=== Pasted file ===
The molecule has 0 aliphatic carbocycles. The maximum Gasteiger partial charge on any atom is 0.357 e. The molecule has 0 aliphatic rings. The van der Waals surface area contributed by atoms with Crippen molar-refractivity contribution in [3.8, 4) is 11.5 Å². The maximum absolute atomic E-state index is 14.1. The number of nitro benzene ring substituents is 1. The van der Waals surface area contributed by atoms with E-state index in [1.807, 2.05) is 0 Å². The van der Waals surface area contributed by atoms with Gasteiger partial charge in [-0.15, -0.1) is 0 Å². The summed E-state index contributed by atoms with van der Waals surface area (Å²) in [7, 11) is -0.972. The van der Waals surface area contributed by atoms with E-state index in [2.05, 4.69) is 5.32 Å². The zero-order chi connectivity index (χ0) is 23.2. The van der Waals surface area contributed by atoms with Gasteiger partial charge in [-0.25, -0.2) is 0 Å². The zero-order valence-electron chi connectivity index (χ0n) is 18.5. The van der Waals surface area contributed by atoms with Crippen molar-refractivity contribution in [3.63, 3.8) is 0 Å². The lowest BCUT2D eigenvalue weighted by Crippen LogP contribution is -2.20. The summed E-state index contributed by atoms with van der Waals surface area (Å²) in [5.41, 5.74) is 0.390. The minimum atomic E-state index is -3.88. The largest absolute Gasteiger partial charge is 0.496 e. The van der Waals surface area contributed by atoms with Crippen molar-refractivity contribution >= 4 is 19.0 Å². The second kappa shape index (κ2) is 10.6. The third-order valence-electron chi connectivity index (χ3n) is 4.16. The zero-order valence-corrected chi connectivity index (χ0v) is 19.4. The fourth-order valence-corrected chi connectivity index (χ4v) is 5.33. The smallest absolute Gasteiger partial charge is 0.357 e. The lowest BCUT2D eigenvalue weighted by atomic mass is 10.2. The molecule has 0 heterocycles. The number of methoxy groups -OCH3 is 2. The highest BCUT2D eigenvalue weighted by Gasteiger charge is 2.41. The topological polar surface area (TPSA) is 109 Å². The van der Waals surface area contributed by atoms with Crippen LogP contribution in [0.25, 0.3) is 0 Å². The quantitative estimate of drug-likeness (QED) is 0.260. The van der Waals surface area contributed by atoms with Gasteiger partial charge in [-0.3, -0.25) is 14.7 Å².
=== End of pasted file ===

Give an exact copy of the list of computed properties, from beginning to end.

The molecule has 0 aliphatic carbocycles. The maximum Gasteiger partial charge on any atom is 0.357 e. The molecule has 0 aliphatic rings. The van der Waals surface area contributed by atoms with Crippen molar-refractivity contribution in [3.8, 4) is 11.5 Å². The maximum absolute atomic E-state index is 14.1. The number of nitro benzene ring substituents is 1. The van der Waals surface area contributed by atoms with E-state index in [1.807, 2.05) is 0 Å². The van der Waals surface area contributed by atoms with Gasteiger partial charge in [-0.15, -0.1) is 0 Å². The summed E-state index contributed by atoms with van der Waals surface area (Å²) in [7, 11) is -0.972. The van der Waals surface area contributed by atoms with E-state index in [2.05, 4.69) is 5.32 Å². The zero-order chi connectivity index (χ0) is 23.2. The van der Waals surface area contributed by atoms with Gasteiger partial charge in [-0.25, -0.2) is 0 Å². The zero-order valence-electron chi connectivity index (χ0n) is 18.5. The van der Waals surface area contributed by atoms with Crippen molar-refractivity contribution in [3.63, 3.8) is 0 Å². The lowest BCUT2D eigenvalue weighted by Crippen LogP contribution is -2.20. The summed E-state index contributed by atoms with van der Waals surface area (Å²) in [5.41, 5.74) is 0.390. The minimum atomic E-state index is -3.88. The largest absolute Gasteiger partial charge is 0.496 e. The van der Waals surface area contributed by atoms with Crippen molar-refractivity contribution >= 4 is 19.0 Å². The second kappa shape index (κ2) is 10.6. The third-order valence-electron chi connectivity index (χ3n) is 4.16. The zero-order valence-corrected chi connectivity index (χ0v) is 19.4. The fourth-order valence-corrected chi connectivity index (χ4v) is 5.33. The smallest absolute Gasteiger partial charge is 0.357 e. The lowest BCUT2D eigenvalue weighted by atomic mass is 10.2. The molecule has 0 heterocycles. The number of methoxy groups -OCH3 is 2. The highest BCUT2D eigenvalue weighted by Gasteiger charge is 2.41. The topological polar surface area (TPSA) is 109 Å². The van der Waals surface area contributed by atoms with Crippen LogP contribution in [0.25, 0.3) is 0 Å². The quantitative estimate of drug-likeness (QED) is 0.260. The van der Waals surface area contributed by atoms with Gasteiger partial charge in [-0.3, -0.25) is 14.7 Å².